November 2014
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Copyright 2004, 2005, 2006, 2007, 2008, 2009, 2010, 2011, 2012, 2013, 2014 by Paul Woodford. All rights reserved.

Tuesday Bag o’ Ballots

vote bagThank you, Google Images! Click on the inset image if you’d like to see it larger.

I wasn’t old enough to vote for JFK, but I remember watching the Nixon/Kennedy debates and talking up the far more charismatic Kennedy with my junior high school classmates.

I came of voting age shortly before the 1968 presidential election, in which I voted for happy warrior Hubert Humphrey. We were in California then, but I don’t remember who was on the ballot for Congress … Reagan had been elected governor the year before, so he wouldn’t be on the California ballot again for three more years (I didn’t vote for him when he came up for re-election).

I’m ashamed to admit I skipped a few mid-term elections over the years, but I vote in every presidential election, and I did vote in today’s mid-terms, two weeks ago by mail-in ballot. Seriously, I don’t know why everyone doesn’t vote by mail. No hassles with voter ID, no lines, no sweat. You can take as much time as you need with your ballot, checking different candidates’ records and reading up on propositions online before deciding which circles to fill in. I love it.

This time around, at least in certain GOP-controlled states, voting won’t be easy for some, specifically elderly people, students, blacks, and latinos. A lot of elderly people don’t have the correct forms of ID to vote; ditto students, blacks, and latinos. Red state voter suppression is aimed at groups who traditionally vote Democratic, so I don’t know why they’d clamp down on the elderly, who usually vote Republican, but I guess their discriminatory intent would be too obvious if they let old white people vote without the right kinds of ID while turning away everyone else who’s in the same boat. Or have Republicans found a way around that by now? I suspect they have.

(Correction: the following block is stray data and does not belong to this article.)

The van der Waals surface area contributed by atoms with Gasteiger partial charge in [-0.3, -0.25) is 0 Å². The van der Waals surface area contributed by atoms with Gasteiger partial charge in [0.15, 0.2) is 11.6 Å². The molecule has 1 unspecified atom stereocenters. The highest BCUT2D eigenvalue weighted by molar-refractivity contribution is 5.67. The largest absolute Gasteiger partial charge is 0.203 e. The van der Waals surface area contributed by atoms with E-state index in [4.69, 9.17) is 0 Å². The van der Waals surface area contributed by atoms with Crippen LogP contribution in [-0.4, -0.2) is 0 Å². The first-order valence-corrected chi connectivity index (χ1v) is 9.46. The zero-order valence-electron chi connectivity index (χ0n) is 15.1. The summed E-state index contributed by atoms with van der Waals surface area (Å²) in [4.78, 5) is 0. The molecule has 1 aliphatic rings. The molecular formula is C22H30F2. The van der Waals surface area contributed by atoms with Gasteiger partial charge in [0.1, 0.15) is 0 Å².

Florida tried to discourage traditionally Democratic voters during the 2012 presidential election. Florida voters refused to be discouraged; many stood in line for hours. I hope voters show the same determination this time around, but you know what they say: people just don’t bother to vote in mid-term elections.

Every year I remind my friends to vote, and every year I do it with a straight face, even though all evidence indicates the only “votes” that count are campaign contributions, PAC money, and industry bribes. It’s not always easy to keep a straight face when telling people their votes count, but hey, we elected Obama twice, and judging by the reaction we surprised and dismayed the people who thought they were in charge. That gives me hope.

Everyone says Republicans will take the Senate today. It’s true that voters have a record of turning against the president’s party during the final two years of his second term. That might well happen again today, but what if it does? Congress will continue to do nothing? We should be used to that by now; what’s two more years of the same? Of course if Republicans do wind up in control of the House and the Senate, they’ll be under a lot of pressure to pay up on all their promises to repeal health care and impeach Obama. Ain’t gonna happen, but they’ll have to try.